Hot on the heels of the Ballad of Songbirds and Snakes excerpt, we get a thesis statement from Veronica Roth about her new book.

The author goes on to say, on her Facebook post:

Every book I write has a couple quotes that are almost like thesis statements. It’s not intentional; I find them when I’m done, these moments of writing when I really figured out what I was trying to say and winnowed it down to just a few words. This is one of the Chosen Ones thesis statements. *
*
Sloane isn’t the one who says this, it’s one of the other Chosen Ones, the one for whom this sentiment is the most appropriate…but it speaks for all of them. The book is FUN, and funnier than anything else I’ve written, and it’s also about this– about the cost of shouldering burdens at a young age, the cost of surviving that. The cost of saving the world. They paid it so other people didn’t have to.

Have I mentioned I’m looking forward to this?  Oh yeah, I have. Between this and the Hunger Games prequel, I’m going to be partying like its 2011.

Add a possible Cormoran Strike 5 and I might just swoon.

 

Papanatas! Llorones! Baratijas! Pellizco!: A “few words” in Spanish.

I have made it through the first audiobook reading of Harry Potter y la piedra filosofil, and was pleasantly surprised at how much I could understand, given the length of time since I have done any serious Spanish study. I am now working my way through a second time slowly, listening to the audiobook while reading along with the text. I have made it through the first seven chapters, through the much more alliterative “Sombrero Seleccionador” chapter. I have picked up a few interesting tidbits that I would like to share.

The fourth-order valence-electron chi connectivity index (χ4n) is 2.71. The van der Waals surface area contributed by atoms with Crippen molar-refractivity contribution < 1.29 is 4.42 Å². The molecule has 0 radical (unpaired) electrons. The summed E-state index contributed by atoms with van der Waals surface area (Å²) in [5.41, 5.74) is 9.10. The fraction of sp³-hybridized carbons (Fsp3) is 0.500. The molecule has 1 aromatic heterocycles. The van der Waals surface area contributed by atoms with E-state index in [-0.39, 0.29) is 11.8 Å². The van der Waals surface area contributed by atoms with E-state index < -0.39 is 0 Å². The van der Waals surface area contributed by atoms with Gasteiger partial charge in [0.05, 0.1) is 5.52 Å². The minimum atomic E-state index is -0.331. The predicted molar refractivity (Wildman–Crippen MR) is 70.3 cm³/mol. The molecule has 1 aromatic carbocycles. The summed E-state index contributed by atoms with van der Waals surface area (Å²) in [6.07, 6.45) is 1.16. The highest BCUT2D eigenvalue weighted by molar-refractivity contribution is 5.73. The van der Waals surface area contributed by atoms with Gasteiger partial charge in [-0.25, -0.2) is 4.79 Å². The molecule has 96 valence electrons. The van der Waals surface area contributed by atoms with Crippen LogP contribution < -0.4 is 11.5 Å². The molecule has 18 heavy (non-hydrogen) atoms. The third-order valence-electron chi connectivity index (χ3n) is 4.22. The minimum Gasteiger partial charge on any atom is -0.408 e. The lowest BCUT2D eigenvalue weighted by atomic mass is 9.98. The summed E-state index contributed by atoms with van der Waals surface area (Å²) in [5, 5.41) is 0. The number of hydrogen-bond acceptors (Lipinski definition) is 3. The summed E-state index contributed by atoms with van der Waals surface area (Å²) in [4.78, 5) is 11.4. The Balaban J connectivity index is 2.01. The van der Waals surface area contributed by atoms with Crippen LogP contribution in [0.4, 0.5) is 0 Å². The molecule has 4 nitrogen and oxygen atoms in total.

First, I am reading a print translation from Spain, while the audio version appears to come from the Americas, which probably accounts for some of the vocabulary differences: the use of medias versus calcitines for socks, for example. Most notably, the print version distinguishes between the familiar (vosotros) and formal (ustedes) plural you’s, as is preferred in Spain, whereas the audio version uses ustedes for both, as is common in Latin America. I had already mentioned that audio uses buho for owl, and the print lechuza, but interestingly, Hedwig is called una lechuza in both versions. This seems to be correct, since Hedwig, as a snowy owl, lacks ear tufts.

I noticed that, when Hagrid turns up on the Hut-on-a-Rock, Harry addresses him as usted, the formal you that would be typical for a child speaking politely to an unfamiliar adult. When Harry wakes up the next morning, he switches to the familiar tu, the pronoun a child would use for an adult more emotionally close to them. Thus, Spanish readers have a clue that Harry has come to trust Hagrid fully, even before Rowling tells us a few pages later.

Other differences cannot be explained as simple European-American language differences.  For instance, the print version makes a small but significant change to Hagrid’s line:

“What? My — my mum and dad weren’t famous, were they?” “Yeh don’ know . . . yeh don’ know . . .” Hagrid ran his fingers through his hair, fixing Harry with a bewildered stare. “Yeh don’ know what yeh are?” he said finally.

The print version changes the last to “No sabes lo que ellos eran?”–  or “You don’t know what they were?”  — making this line about James and Lily, in the past, not Harry, in the present.

Some even more intriguing gleanings from the Spanish translation after the jump. [Read more…]